#80 3D Practice Gratitude Turkeys

Updated: Oct 20



By Christy | the Practicing Pro

www.ScotiaSuzuki.org

You can also Watch / Listen to the Live HERE


“Gratefulness is a learned behaviour.” -Rick Bisio

Rick Bisio happens to be one of the most respected franchise consultants in the United States, so listen up! “Gratefulness is a learned behaviour.” -Rick Bisio

One of Dr. Suzuki’s fundamental philosophies is, “Ability can be learned.”

This goes for showing gratitude and appreciation for the things given and done for us.

Being a gracious person is something that can be practiced and learned.

As parents and educators, we believe this, which is why saying “thank you” is one of the first things we teach our children.

How to help children learn to have gratitude?

So how do we instill this appreciative way of thinking in our children and students beyond saying thank you? One way is by taking the time to recognize the things that we appreciate in our daily lives. Noticing the things that are important to us is the first step!

I have prepared for you all this “Thankful Turkey” Thanksgiving practicing activity that you can also use as a decoration and reminder of a few things your child can be thankful for, working up to and during the holiday.

Because they are working hard in their music practices or lesson to complete and create their “Thankful Turkey,” it will also mean more to them. Anything that takes effort also has more meaning.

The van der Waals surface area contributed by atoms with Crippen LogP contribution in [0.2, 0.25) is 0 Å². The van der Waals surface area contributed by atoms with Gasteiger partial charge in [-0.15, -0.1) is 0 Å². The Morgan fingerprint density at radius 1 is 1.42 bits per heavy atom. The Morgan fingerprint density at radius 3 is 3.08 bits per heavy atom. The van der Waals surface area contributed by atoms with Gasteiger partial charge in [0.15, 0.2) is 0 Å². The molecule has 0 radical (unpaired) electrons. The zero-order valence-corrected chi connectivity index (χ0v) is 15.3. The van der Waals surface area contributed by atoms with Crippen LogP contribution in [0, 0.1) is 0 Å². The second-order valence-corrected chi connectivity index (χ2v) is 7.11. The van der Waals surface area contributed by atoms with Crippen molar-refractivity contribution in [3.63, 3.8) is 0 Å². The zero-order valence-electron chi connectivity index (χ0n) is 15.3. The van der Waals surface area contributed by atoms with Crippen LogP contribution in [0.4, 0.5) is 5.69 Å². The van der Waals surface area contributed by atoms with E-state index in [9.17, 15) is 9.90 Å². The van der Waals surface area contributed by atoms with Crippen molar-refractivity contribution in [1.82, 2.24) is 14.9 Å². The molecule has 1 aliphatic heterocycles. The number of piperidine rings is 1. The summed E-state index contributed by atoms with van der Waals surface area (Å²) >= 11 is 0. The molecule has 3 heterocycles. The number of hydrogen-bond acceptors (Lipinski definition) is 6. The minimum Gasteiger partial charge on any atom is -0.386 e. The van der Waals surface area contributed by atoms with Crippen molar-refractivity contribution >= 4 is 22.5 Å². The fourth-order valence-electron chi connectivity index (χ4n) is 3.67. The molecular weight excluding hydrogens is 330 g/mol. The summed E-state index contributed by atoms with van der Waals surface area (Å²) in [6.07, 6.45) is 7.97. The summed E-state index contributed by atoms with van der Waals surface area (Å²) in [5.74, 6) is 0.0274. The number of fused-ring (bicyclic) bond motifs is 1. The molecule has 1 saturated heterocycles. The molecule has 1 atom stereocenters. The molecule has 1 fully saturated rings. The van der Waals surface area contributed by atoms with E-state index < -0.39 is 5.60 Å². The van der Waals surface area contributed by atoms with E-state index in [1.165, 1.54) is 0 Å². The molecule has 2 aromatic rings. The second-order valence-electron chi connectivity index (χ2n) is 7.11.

First, why a turkey, and what can we learn from turkeys?

Did you know that the turkey is a symbol for “the community that we interact with every day”? Turkeys also represent “harmony in a community” and “being grounded and confident as a person.” These are great qualities and ones that are foundations for developing a grateful attitude.

Did you know that Turkeys are also team players?

They are very social by nature and stay in communities together called flocks. They are fiercely loyal to their groups. In troubled times they will watch out for other turkeys and help them however they can!

At Thanksgiving, when you think of turkeys, you can think, " Hmmm…if my mom, friend, neighbour or co-worker was feeling stressed or having a hard time and they were a turkey, " Did you know that their neck would change depending on how they are feeling? That's what happens to turkeys! Their necks may turn red when they get stressed! Since peoples neck’s don't change colours as turkeys do, we need to be good at observing and listening to our friends and families instead. We can watch for other signs besides a red turkey neck to know when they need help and to lend them a hand. Sometimes, people become quiet when they need help. So, you might have to really watch for those signs that they need help and then offer it to them. Being gracious and aware of others is a wonderful thing to practice and get good at - it’s an excellent quality to develop. Being a good team player, like a turkey, in your home, school and job will make them a better place.